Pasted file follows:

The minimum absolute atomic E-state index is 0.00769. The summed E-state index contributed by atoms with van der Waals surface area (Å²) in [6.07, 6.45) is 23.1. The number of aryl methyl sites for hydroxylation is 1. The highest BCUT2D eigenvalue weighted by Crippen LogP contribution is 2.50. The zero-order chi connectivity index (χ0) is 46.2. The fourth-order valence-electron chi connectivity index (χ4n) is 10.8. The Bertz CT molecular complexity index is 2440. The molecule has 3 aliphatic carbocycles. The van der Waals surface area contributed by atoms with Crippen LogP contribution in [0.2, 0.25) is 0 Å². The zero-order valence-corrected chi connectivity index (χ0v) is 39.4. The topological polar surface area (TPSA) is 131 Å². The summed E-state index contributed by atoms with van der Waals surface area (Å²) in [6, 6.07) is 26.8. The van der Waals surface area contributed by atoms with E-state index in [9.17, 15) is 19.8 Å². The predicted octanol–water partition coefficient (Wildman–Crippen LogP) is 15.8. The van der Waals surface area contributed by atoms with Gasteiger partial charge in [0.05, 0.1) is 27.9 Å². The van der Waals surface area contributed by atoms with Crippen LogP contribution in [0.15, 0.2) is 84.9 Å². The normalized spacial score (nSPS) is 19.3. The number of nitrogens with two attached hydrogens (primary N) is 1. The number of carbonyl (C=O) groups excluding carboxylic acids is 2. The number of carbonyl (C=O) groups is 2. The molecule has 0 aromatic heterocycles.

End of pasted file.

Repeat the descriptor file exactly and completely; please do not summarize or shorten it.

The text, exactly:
The minimum absolute atomic E-state index is 0.00769. The summed E-state index contributed by atoms with van der Waals surface area (Å²) in [6.07, 6.45) is 23.1. The number of aryl methyl sites for hydroxylation is 1. The highest BCUT2D eigenvalue weighted by Crippen LogP contribution is 2.50. The zero-order chi connectivity index (χ0) is 46.2. The fourth-order valence-electron chi connectivity index (χ4n) is 10.8. The Bertz CT molecular complexity index is 2440. The molecule has 3 aliphatic carbocycles. The van der Waals surface area contributed by atoms with Crippen LogP contribution in [0.2, 0.25) is 0 Å². The zero-order valence-corrected chi connectivity index (χ0v) is 39.4. The topological polar surface area (TPSA) is 131 Å². The summed E-state index contributed by atoms with van der Waals surface area (Å²) in [6, 6.07) is 26.8. The van der Waals surface area contributed by atoms with E-state index in [9.17, 15) is 19.8 Å². The predicted octanol–water partition coefficient (Wildman–Crippen LogP) is 15.8. The van der Waals surface area contributed by atoms with Gasteiger partial charge in [0.05, 0.1) is 27.9 Å². The van der Waals surface area contributed by atoms with Crippen LogP contribution in [0.15, 0.2) is 84.9 Å². The normalized spacial score (nSPS) is 19.3. The number of nitrogens with two attached hydrogens (primary N) is 1. The number of carbonyl (C=O) groups excluding carboxylic acids is 2. The number of carbonyl (C=O) groups is 2. The molecule has 0 aromatic heterocycles.